How Not to Help Ukraine


Jun 17, 2023

Members of the Ukrainian Armed Forces participate in a military operation in Donetsk, Ukraine, June 9, 2023, photo by Latin America News Agency via Reuters Connect

Members of the Ukrainian Armed Forces participate in a military operation in Donetsk, Ukraine, June 9, 2023

Photo by Latin America News Agency via Reuters Connect

This commentary originally appeared on Foreign Policy on June 14, 2023.

Over the past 16 months, perhaps the most discussed aspect of Washington's policy toward Ukraine has been whether or not the U.S. Congress will continue providing Kyiv with weapons. The question has dominated the news and opinion pages for good reason: There is a loud but vocal minority, particularly among Republicans, that has promised either to increase scrutiny of Ukraine aid or to cut it off entirely. After this month's deal on the debt limit, these calls have only intensified. The threat of an end to aid has raised the stakes for Ukraine's nascent counteroffensive, too. Given that the United States is far and away the largest and most important military donor to Ukraine, any move to curtail military supplies would have profound consequences for the war.

And yet, the intense focus on the congressional political dimension overshadows several other, arguably more-important aspects of Washington's Ukraine strategy. As any war college student can rattle off, good strategy comes down to the alignment of ends, ways, and means. Put another way, good strategy involves clearly defining your objectives (ends), developing practical methods to accomplish them (ways), and then allocating sufficient resources (means) to turn these objectives and methods into reality. The debate over congressional support for Ukraine aid largely revolves around means. But what of the other two legs of the strategic triad?

Almost a year and a half into the war, the United States' objectives—its ends—in Ukraine remain nebulous. While President Joe Biden is fond of saying that the United States will back Ukraine “as long as it takes,” he and his administration have been notably mute on defining what, exactly, “it” is. Instead, Biden has framed the outcome only in the negative: “Ukraine will never be a victory for Russia.” More often, the United States publicly defers to Ukraine about its ultimate goals in its war. As Defense Secretary Lloyd Austin said, “In terms of the goals and objectives of Ukraine's campaign, we'll let the Ukrainians decide…what that will be.”

Good strategy involves clearly defining your objectives, developing practical methods to accomplish them, and then allocating sufficient resources to turn these objectives and methods into reality.

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While this deference is understandable, perhaps even admirable—the Ukrainians, after all, are the ones dying, and should therefore set the terms for peace—the lack of the full-throated commitment to an outright Ukrainian victory over Russia has led to a tepid, and, at times, even counterproductive approach to the second element of a sound strategy: the ways for reaching the ultimate objective. Whenever Ukraine asks for a weapons system, for example, a similar narrative has played out, time and time again. At first, the United States refuses, citing a mixture of operational and escalation concerns. Then, public pressure builds. Eventually, the United States changes course, but only after much delay. The most recent example was whether or not to supply Ukraine with F-16 fighter aircraft, but the decisions about everything from M1 Abrams tanks to Patriot missile defense systems have followed a similar pattern.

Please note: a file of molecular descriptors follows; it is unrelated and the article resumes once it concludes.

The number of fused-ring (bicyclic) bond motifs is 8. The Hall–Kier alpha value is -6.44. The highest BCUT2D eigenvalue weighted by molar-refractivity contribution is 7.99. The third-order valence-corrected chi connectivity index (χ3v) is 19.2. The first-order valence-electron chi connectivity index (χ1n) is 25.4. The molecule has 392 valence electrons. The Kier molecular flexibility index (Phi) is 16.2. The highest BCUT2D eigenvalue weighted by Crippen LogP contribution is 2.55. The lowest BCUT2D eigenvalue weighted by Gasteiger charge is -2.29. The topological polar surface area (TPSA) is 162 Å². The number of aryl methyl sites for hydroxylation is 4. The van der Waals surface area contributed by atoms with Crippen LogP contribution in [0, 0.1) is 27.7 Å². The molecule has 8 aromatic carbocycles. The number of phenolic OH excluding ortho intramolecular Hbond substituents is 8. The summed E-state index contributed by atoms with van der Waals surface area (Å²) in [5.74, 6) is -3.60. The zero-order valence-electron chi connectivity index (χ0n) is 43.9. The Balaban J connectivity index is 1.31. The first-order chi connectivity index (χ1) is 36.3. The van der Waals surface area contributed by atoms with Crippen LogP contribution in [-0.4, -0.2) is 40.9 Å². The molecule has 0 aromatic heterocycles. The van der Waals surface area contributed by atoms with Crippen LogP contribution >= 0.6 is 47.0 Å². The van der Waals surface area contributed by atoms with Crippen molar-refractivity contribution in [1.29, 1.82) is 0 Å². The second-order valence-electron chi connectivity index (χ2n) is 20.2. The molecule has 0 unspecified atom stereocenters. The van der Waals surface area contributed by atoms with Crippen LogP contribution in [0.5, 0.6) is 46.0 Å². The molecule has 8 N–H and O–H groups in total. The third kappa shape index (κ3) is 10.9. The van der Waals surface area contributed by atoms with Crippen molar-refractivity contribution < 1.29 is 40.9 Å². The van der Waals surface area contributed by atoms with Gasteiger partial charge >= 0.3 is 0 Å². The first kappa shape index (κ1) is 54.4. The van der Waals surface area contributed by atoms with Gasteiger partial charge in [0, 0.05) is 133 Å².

Some degree of U.S. foot-dragging during the first few weeks of the war was, perhaps, understandable—back then, policymakers were still figuring out how the Ukrainians would fight. But slow-rolling deliveries has become less defensible the longer the conflict has gone on. Many of the initial, operational reasons for withholding certain weapons—like the idea that Ukrainian forces couldn't be trained quickly enough on those systems—have been repeatedly disproved. Ukraine has shown that it can both rapidly master complex systems, like Patriot missiles, and also use them to great effect.

The preoccupation with escalation—another common line deployed when refusing weapons—is even more flawed. For starters, the idea that withholding weapons will somehow limit escalation and keep the war more contained and less deadly is questionable. True, Russia has not used nuclear weapons, but there are plenty of reasons Russia would not want to resort to them. And Western restraint has produced little Russian response in kind. Russia still tried to freeze, and then flood, Ukrainian civilians into submission; it has also engaged in widespread torture and shown no willingness to negotiate about anything other than Ukraine's capitulation.